## Polynomials over Z evaluated with finite field arguments

A) Given a non-constant polynomial $q\in\mathbb{Z}[\alpha_1,\alpha_2,\ldots,\alpha_n],$ if we pick random $\omega_i\in\mathbb{F}$ (a finite field) uniformly and independently across $1\leq i\leq n,$ then, we know that $q(\omega_1,\omega_2,\ldots,\omega_n)\neq 0$ with high probability (i.e. the probability goes to 1 as $|\mathbb{F}|\rightarrow\infty$).

B) Given another polynomial $r\in\mathbb{Z}[\alpha_1,\alpha_2,\ldots,\alpha_n],$ I am interested in determining if there exists a field $\mathbb{F}$ and a choice of $\omega_i\in\mathbb{F}$ which simultaneously satisfy $q(\omega_1,\omega_2,\ldots,\omega_n)\neq 0$ and $r(\omega_1,\omega_2,\ldots,\omega_n)= 0.$ Is there a theorem that gives necessary or sufficient conditions for this to happen? Is it true that if it happens over some field, then it happens over all sufficiently large finite fields?

Is it true that if there is a point which satisfies $r=0$ and $q\neq 0,$ then "most" of the points satisfying $r=0$ also satisfy $q\neq 0,$ in similar spirit to the result A which is the case of $r$ being the zero polynomial?

I am interested only in solutions over finite fields and not over their algebraic closures.

Thanks a lot.

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The last remark is a little jarring: any point over the algebraic closure is defined over some finite field. – Charles Matthews Oct 12 2010 at 10:50
Sorry about that. I had no idea how the algebraic closure of a finite field looks like. From your comment, I see that if one can find a choice of $\omega_i$ over the algebraic closure of a prime finite field, then one can find such $\omega_i$ over some finite extension of the prime field. Thanks. – Hedonist Oct 12 2010 at 19:39

This should work out for you, with a bit more geometry and perhaps a little trickery. You are asking for points over finite fields avoiding a given hypersurface, in affine space. It is conceptually a little easier to think of points in a projective space avoiding both a hypersurface and the hyperplane at infinity, because the typical estimates refer immediately to projective varieties. Your (A) works because the points on the hypersurface have main term which is the size of the finite field (often written q but your notation clashes) to the power of its dimension, which is n - 1. The error term is smaller, naturally, in its power, with implied constant that comes from Betti numbers that are fixed by the choice of q (your polynomial). The points on the hyperplane at infinity are easy to count.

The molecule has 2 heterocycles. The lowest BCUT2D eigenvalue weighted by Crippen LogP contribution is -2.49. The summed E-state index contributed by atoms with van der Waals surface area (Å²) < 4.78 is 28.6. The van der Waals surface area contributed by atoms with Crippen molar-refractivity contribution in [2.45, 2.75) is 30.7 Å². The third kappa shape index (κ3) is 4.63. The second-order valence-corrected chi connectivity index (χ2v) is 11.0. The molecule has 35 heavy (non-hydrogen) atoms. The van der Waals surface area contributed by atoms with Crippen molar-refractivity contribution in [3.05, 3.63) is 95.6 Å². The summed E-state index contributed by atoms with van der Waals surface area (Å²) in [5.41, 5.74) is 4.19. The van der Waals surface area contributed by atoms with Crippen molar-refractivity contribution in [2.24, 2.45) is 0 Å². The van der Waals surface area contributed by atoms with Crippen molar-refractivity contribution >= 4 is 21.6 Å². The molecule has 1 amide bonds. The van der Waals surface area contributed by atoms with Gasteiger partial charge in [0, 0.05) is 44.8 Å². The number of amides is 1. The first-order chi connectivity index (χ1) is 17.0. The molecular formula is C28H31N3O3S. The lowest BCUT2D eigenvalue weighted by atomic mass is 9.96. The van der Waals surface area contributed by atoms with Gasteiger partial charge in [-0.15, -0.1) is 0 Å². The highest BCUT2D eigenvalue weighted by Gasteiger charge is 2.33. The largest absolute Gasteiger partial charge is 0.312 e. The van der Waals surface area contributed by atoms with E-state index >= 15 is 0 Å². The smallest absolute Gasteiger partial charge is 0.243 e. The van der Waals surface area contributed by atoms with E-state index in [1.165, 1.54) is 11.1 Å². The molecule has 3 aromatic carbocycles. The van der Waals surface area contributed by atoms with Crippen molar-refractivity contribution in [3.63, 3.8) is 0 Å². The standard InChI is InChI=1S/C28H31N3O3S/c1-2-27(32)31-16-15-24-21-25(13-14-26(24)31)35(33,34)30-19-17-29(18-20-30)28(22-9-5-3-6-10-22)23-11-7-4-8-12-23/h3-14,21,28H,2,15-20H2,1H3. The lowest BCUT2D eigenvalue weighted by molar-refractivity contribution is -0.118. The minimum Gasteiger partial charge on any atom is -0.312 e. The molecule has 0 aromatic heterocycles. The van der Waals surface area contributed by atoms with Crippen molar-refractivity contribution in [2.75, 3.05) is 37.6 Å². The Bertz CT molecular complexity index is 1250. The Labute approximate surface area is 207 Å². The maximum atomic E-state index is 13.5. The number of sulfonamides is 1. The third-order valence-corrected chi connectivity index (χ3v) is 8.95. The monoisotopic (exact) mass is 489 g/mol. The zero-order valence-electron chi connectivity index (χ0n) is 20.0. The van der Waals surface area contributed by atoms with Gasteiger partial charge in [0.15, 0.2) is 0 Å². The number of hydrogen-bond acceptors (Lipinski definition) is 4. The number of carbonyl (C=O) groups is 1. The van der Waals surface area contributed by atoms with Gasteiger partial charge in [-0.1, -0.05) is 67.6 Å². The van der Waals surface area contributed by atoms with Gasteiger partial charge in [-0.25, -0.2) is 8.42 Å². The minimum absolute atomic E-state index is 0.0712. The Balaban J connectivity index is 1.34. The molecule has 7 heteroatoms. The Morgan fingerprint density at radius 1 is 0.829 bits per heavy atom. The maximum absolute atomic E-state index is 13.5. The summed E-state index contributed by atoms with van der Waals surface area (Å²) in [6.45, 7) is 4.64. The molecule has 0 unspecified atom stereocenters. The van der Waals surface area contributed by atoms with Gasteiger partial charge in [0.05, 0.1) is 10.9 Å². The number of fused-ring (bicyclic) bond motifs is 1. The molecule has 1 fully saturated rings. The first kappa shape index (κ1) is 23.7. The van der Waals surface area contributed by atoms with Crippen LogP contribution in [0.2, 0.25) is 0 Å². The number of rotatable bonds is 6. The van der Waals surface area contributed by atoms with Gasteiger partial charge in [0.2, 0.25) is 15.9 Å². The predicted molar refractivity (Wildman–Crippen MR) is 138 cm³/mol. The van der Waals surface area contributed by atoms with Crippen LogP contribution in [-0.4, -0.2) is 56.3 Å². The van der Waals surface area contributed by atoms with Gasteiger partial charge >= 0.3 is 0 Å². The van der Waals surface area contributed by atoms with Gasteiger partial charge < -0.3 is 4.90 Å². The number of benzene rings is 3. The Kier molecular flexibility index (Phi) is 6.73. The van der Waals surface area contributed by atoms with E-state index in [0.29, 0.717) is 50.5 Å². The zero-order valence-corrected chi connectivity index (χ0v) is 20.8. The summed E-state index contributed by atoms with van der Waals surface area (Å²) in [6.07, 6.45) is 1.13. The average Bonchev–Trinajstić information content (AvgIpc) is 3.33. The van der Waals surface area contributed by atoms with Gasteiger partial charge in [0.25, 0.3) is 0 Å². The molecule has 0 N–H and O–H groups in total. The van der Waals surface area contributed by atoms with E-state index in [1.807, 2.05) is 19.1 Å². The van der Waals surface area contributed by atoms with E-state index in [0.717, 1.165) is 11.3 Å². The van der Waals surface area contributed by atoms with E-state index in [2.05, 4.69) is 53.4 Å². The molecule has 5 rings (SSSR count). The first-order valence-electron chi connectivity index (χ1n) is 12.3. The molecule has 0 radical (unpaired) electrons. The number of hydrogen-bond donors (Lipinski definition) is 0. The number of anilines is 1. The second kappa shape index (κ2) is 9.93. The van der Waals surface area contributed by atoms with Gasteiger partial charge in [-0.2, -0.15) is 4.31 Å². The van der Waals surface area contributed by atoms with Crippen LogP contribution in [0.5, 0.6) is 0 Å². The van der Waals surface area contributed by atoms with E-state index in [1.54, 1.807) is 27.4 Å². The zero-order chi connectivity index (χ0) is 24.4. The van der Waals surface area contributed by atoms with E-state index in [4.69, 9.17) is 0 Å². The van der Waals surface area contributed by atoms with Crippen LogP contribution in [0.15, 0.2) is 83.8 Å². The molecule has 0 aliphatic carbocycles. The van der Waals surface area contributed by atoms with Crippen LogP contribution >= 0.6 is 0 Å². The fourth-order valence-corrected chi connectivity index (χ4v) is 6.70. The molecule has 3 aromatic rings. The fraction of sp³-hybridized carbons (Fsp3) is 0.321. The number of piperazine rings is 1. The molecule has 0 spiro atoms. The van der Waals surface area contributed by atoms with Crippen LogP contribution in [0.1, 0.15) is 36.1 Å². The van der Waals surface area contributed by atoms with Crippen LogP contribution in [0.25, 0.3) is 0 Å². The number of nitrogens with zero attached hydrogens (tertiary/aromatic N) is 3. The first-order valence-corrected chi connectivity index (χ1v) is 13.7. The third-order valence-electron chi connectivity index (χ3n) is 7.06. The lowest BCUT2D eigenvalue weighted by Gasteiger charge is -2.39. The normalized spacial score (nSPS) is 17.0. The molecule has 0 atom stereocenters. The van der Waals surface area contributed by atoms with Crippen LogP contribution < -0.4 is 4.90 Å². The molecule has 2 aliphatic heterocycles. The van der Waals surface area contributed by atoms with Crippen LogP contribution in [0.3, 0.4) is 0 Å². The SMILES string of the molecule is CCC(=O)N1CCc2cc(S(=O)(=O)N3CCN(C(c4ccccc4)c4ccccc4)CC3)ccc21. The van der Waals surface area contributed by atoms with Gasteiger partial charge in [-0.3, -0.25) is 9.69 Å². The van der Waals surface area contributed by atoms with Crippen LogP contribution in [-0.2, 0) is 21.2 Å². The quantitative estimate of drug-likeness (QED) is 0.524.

For your (B) there will have to be some conditions at least as strong as r not dividing q. One trick that can be useful is to introduce a further variable y for which one requires yq(x) - 1 = 0: then that's a second equation to add to r(x) = 0 (rather than the inequation on q). The general theory applied to the simultaneous equations should then produce adequate numbers of solutions of the kind you want, over all large finite fields. Some care is needed to discuss the possibility that the simultaneous equations produce a singular variety over Z. When q and r are in "general position" this should go through easily. The old Lang-Weil paper on counting points might have enough to deal with it.

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Not without additional hypotheses. Charles has already mentioned that you need to assume that r does not divide q, otherwise whenever r=0 you also have q=0. But even that is not enough. If r factors in an extension field without factoring over the ground field, then r=0 will have few (or no) solutions in the ground field and it is easy to construct q vanishing at all those few solutions but not being divisible by r. Note that if you start with your polynomials over the integers and r is as as above, it will remain so for infinitely reductions mod p but will factor over the field of p elements for another infinite set of p. For the latter set you will get points mod p with r=0,q not zero as soon as p is large.

A good set of hypotheses to get what what you want is to assume r absolutely irreducible and q not divisible by r. Then, as Charles also pointed out, Lang-Weil will give what you want.

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 Thanks Charles and Felipe for your help. I am currently going through Felipe's lecture notes which have been very useful too. – Hedonist Oct 12 2010 at 19:44